Commissioner Rehn presented the Commission's draft negotiating mandate for Turkey. He highlighted that Turkey's progress would be long and difficult. The council's reasons for opening talks and its previous commitments remained unchanged. The opening of negotiations on 3 October was conditional on six pieces of legislation entering into force (they all had on 1 June) and on Turkey signing the Ankara agreement protocol. The Foreign Secretary confirmed that the president would be working towards the signing of the protocol in consultation with the Council legal service.
Commissioner Mandelson updated the Council on the mini-ministerial in Dalian (1213 July) and gave an assessment of how preparations are going in the run up to the end of July WTO General Council in Geneva. The Foreign Secretary noted that the main trade discussion would take place during the informal trade ministers' dinner on 18 July. The Council agreed conclusions, which recalled that Council conclusions from October 1999 and 28 June 2003 in particular remain valid and set the Community approach to the Doha development agenda (DDA) negotiations.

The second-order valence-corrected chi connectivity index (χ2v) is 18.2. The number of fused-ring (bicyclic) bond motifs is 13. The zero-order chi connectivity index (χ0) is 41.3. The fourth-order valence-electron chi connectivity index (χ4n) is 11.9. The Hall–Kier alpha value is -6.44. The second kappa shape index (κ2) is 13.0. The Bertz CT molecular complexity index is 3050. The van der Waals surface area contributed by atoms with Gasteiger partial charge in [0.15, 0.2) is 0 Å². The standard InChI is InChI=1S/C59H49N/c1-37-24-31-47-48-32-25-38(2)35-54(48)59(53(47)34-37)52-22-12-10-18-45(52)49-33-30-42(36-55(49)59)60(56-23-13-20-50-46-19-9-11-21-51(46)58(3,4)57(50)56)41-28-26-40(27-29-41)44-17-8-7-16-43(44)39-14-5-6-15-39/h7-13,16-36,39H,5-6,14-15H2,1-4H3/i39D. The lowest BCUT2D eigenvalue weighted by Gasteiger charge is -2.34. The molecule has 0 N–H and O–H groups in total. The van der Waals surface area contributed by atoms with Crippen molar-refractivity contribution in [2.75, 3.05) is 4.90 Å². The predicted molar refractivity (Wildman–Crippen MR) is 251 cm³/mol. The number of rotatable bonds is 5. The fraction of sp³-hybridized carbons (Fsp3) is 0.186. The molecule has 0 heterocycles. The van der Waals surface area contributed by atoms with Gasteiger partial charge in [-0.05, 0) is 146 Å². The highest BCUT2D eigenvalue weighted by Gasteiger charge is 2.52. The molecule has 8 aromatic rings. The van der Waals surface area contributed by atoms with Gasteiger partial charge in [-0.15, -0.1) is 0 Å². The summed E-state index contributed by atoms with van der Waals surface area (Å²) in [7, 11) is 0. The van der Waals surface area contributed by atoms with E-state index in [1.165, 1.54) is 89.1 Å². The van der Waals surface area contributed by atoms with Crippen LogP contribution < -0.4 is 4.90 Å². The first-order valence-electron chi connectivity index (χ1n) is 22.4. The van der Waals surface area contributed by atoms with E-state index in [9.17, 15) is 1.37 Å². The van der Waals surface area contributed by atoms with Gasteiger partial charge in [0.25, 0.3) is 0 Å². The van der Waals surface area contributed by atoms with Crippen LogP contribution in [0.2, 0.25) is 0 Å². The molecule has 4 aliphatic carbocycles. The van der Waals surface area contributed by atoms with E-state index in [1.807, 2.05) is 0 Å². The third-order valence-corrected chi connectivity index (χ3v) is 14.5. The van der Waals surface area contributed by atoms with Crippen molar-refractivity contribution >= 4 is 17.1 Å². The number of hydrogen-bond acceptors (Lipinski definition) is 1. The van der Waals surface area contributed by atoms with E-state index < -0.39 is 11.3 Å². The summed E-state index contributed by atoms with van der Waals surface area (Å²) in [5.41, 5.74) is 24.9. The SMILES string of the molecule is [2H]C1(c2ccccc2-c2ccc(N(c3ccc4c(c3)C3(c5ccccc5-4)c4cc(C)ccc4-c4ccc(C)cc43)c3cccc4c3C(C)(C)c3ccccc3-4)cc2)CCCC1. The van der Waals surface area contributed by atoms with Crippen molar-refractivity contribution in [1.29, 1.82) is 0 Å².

The Foreign Secretary updated partners on the progress of preparation for the 5 September summit. A progress report on summit preparations covering the draft agenda, elements for a Joint Statement and Declaration on Climate Change and Energy was agreed. Commissioner Ferrero-Waldner highlighted that the Commission would also be signing the financing agreement for two environmental projects totalling €55 million. The Commission also raised China market economy status (MES), noting that they would keep this under active review and wanted to see some progress at the summit. The Foreign Secretary concluded that the Commission and president would take forward summit negotiations with the Chinese and keep partners fully informed.